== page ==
The following has been brought to you by braided media. Today's show features Januarray Yerksa, whose presence on this show was inspired in part by a piece she pent in two thousand and thirteen about the colonized mind. It captures the spirit which led to this following conversation and provides us with a window into her genius. The following are excerpts from that work. My struggle, your struggle, ours struggle, the colonial struggle. There are many layers to this struggle. For the longest time, I didn't even know what the true struggle was about, yet I couldn't escape it. It consumed me. Colonnie realism, as I've been forced to discover, is like a cancer, but instead of the cells in your body betraying itself, the thoughts in your mind work against you and eat you up from the inside out. You're like the walking dead, and you don't even know it because you are so blinded you can't see the truth. Here are some of the perverted ways colonialism infects the mind. With a colonized mind, I hate being Indian with a colonized mind. I feel as though I'm swearing when I say white people in front of white people. With a colonized mind. I discredit my own people with a colonized mind. I think that I am better than those Indians. With a colonized mind. I I'm lost with a colonized mind. I do not care about the land. With a colonized mind. I do not have a true, authentic voice, with a colonized mind. I live in defeat with a colonized mind. I do not know that I am powerful. The colonial struggle, as I said earlier, has many layers. I am no longer eaten from the inside, yet it is no less painful. What is different today is that I'm connected to a true source of power that was always there. It's like my friend once said, I come from a distinguished people whose legacy shines on me like the Sun. I now understand this, and it is because of this understanding that my mind and my soul are freer than they've ever been. It...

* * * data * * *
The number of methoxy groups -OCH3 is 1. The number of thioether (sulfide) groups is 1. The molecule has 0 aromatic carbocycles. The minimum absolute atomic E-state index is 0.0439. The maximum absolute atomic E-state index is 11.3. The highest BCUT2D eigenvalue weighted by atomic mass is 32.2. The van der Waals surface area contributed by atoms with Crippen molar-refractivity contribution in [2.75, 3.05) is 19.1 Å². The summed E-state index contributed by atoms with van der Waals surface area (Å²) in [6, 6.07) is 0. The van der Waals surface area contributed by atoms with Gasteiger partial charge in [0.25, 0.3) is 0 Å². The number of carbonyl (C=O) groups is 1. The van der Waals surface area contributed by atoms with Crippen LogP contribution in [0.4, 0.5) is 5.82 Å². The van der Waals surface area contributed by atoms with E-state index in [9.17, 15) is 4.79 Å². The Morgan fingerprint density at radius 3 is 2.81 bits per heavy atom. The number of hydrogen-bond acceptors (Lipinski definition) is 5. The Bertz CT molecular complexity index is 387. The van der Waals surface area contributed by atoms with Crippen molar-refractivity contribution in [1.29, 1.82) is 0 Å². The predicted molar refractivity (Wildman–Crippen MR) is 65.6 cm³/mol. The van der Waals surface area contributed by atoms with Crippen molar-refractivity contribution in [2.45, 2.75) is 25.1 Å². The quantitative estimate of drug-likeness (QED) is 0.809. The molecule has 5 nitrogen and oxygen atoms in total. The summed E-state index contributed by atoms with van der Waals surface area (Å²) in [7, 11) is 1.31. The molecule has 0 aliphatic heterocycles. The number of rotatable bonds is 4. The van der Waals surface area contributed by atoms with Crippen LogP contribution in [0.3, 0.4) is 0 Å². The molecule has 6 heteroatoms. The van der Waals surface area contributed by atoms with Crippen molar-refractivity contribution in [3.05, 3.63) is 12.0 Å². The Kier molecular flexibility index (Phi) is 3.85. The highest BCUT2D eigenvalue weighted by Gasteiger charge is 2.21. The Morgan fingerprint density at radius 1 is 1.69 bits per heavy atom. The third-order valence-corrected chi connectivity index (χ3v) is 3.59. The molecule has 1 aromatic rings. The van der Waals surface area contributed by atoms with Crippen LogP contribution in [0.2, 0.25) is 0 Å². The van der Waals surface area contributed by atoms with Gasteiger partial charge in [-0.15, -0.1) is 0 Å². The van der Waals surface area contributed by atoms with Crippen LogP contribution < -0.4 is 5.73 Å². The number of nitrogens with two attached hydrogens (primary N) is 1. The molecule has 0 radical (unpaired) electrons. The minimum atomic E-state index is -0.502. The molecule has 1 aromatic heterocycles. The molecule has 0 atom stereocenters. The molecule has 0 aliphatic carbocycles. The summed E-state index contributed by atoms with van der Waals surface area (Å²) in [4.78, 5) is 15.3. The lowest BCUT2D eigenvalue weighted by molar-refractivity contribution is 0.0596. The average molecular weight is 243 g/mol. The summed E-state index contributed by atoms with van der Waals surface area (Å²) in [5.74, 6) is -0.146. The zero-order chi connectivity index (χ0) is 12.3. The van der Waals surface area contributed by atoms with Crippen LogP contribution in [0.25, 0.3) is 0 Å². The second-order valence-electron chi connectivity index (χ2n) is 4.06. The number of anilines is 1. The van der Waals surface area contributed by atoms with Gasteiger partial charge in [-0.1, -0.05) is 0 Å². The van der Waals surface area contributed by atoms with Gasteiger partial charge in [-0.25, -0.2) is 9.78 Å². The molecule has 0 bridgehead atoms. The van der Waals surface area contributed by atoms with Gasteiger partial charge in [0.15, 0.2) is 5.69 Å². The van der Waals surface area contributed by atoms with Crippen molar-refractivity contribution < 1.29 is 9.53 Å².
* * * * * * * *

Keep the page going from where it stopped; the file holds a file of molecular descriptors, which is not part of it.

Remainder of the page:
...is because of that gift, that awakening, which came through struggle, that I will proudly continue to struggle for freedom, my freedom, your freedom, our freedom. Thank you for these words, Janna Ray. Let's get started. When I first read that poem by my next guest, Jannarey, I was overcome, overwhelmed really with emotion and angst. I read and re read it several times to ingest its full power. I read it in the wake of newscasts featuring the unearthing of unmarked graves. I read it in the midst of images of shoes and Teddy bears placed on barren school fields across Canada. I read it as I donned my orange shirt, feeling the weight of a color, and I read it as I thought deeply about the plight, perils and power of our sisters and brothers in the indigenous community. Good morning, good day or good evening, and welcome to the powerful preseason of fifty four lights. I've often thought that this show, at its core, is really borderless, with contributions from the African diaspora, Africans on the continent itself and allies of the community generously sprinkled across the globe. Today's episode is a proud moment in our lead up to season four because it epitomizes that collective and universal relevance. You needn't be African or of African descent to enjoy and learn from this show, and today underlines that truth. My next guest is January Yerksa. She's an author, a leader and a teacher. She's a force of nature who's dedicated herself to her community and to doing the work. To do this, she must walk an uneasy path, one ripe with conflict and pain, but she does it with grace and with a posture that's beyond admirable. Now, without further a ramble, let's lean in and listen up to an important conversation with my special guest, a dear friend, January. My last name is Yerksa. It's okay, if you mess it up. It's not my real name. Okay, okay, we'll perfect. Okay, so maybe we'll start there. Who who talking to? What's your what's your full name,...